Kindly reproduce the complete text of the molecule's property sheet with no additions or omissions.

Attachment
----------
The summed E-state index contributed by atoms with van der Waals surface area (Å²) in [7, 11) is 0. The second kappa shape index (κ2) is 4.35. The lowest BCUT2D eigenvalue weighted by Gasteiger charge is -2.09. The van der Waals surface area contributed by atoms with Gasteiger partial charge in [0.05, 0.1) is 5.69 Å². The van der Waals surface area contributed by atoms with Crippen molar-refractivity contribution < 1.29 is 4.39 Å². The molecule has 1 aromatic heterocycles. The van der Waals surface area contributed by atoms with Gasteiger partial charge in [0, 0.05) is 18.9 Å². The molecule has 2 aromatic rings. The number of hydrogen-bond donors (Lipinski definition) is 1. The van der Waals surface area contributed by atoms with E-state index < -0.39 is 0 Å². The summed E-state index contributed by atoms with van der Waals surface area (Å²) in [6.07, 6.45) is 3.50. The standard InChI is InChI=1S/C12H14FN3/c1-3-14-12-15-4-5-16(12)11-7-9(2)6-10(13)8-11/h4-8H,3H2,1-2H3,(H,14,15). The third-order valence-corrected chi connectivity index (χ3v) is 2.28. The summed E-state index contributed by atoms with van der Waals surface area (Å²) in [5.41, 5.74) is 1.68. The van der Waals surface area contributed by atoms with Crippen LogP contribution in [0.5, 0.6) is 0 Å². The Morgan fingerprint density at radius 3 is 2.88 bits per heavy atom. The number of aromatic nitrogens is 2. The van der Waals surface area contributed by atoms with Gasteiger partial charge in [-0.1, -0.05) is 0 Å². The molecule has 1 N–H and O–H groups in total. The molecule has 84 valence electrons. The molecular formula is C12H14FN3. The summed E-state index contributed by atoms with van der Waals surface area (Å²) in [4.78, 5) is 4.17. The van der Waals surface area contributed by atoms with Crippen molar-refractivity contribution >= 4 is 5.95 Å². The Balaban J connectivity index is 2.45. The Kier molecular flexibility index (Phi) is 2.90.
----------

The summed E-state index contributed by atoms with van der Waals surface area (Å²) in [7, 11) is 0. The second kappa shape index (κ2) is 4.35. The lowest BCUT2D eigenvalue weighted by Gasteiger charge is -2.09. The van der Waals surface area contributed by atoms with Gasteiger partial charge in [0.05, 0.1) is 5.69 Å². The van der Waals surface area contributed by atoms with Crippen molar-refractivity contribution < 1.29 is 4.39 Å². The molecule has 1 aromatic heterocycles. The van der Waals surface area contributed by atoms with Gasteiger partial charge in [0, 0.05) is 18.9 Å². The molecule has 2 aromatic rings. The number of hydrogen-bond donors (Lipinski definition) is 1. The van der Waals surface area contributed by atoms with E-state index < -0.39 is 0 Å². The summed E-state index contributed by atoms with van der Waals surface area (Å²) in [6.07, 6.45) is 3.50. The standard InChI is InChI=1S/C12H14FN3/c1-3-14-12-15-4-5-16(12)11-7-9(2)6-10(13)8-11/h4-8H,3H2,1-2H3,(H,14,15). The third-order valence-corrected chi connectivity index (χ3v) is 2.28. The summed E-state index contributed by atoms with van der Waals surface area (Å²) in [5.41, 5.74) is 1.68. The van der Waals surface area contributed by atoms with Crippen LogP contribution in [0.5, 0.6) is 0 Å². The Morgan fingerprint density at radius 3 is 2.88 bits per heavy atom. The number of aromatic nitrogens is 2. The van der Waals surface area contributed by atoms with Gasteiger partial charge in [-0.1, -0.05) is 0 Å². The molecule has 1 N–H and O–H groups in total. The molecule has 84 valence electrons. The molecular formula is C12H14FN3. The summed E-state index contributed by atoms with van der Waals surface area (Å²) in [4.78, 5) is 4.17. The van der Waals surface area contributed by atoms with Crippen molar-refractivity contribution >= 4 is 5.95 Å². The Balaban J connectivity index is 2.45. The Kier molecular flexibility index (Phi) is 2.90.